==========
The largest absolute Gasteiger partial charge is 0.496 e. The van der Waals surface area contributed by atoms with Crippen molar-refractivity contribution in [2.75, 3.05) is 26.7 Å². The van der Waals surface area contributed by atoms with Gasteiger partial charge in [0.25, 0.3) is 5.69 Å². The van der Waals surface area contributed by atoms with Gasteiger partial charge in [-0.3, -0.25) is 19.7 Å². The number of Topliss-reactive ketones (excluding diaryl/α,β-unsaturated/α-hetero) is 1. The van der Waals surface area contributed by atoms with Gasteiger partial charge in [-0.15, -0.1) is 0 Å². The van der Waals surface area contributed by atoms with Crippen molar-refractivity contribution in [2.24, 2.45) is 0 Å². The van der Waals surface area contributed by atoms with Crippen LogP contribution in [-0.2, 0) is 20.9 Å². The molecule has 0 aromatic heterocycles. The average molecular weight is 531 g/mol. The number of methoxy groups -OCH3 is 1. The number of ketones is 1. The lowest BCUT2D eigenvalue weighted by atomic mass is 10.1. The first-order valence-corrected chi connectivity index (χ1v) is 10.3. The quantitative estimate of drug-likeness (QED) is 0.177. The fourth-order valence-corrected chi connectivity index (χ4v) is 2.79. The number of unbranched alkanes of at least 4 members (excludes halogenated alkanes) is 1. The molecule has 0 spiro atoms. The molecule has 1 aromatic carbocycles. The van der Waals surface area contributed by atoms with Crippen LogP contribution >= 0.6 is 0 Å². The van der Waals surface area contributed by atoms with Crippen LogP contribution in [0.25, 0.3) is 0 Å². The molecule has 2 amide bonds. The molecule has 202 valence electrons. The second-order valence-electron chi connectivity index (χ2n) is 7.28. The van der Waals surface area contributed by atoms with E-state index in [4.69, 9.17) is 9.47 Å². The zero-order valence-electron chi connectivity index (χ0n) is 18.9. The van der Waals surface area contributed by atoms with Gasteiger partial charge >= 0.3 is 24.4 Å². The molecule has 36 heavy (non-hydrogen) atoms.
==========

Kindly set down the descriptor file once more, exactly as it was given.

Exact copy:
The largest absolute Gasteiger partial charge is 0.496 e. The van der Waals surface area contributed by atoms with Crippen molar-refractivity contribution in [2.75, 3.05) is 26.7 Å². The van der Waals surface area contributed by atoms with Gasteiger partial charge in [0.25, 0.3) is 5.69 Å². The van der Waals surface area contributed by atoms with Gasteiger partial charge in [-0.3, -0.25) is 19.7 Å². The number of Topliss-reactive ketones (excluding diaryl/α,β-unsaturated/α-hetero) is 1. The van der Waals surface area contributed by atoms with Gasteiger partial charge in [-0.15, -0.1) is 0 Å². The van der Waals surface area contributed by atoms with Crippen molar-refractivity contribution in [2.24, 2.45) is 0 Å². The van der Waals surface area contributed by atoms with Crippen LogP contribution in [-0.2, 0) is 20.9 Å². The molecule has 0 aromatic heterocycles. The average molecular weight is 531 g/mol. The number of methoxy groups -OCH3 is 1. The number of ketones is 1. The lowest BCUT2D eigenvalue weighted by atomic mass is 10.1. The first-order valence-corrected chi connectivity index (χ1v) is 10.3. The quantitative estimate of drug-likeness (QED) is 0.177. The fourth-order valence-corrected chi connectivity index (χ4v) is 2.79. The number of unbranched alkanes of at least 4 members (excludes halogenated alkanes) is 1. The molecule has 0 spiro atoms. The molecule has 1 aromatic carbocycles. The van der Waals surface area contributed by atoms with Crippen LogP contribution >= 0.6 is 0 Å². The van der Waals surface area contributed by atoms with Crippen LogP contribution in [0.25, 0.3) is 0 Å². The molecule has 2 amide bonds. The molecule has 202 valence electrons. The second-order valence-electron chi connectivity index (χ2n) is 7.28. The van der Waals surface area contributed by atoms with E-state index in [4.69, 9.17) is 9.47 Å². The zero-order valence-electron chi connectivity index (χ0n) is 18.9. The van der Waals surface area contributed by atoms with Gasteiger partial charge >= 0.3 is 24.4 Å². The molecule has 36 heavy (non-hydrogen) atoms.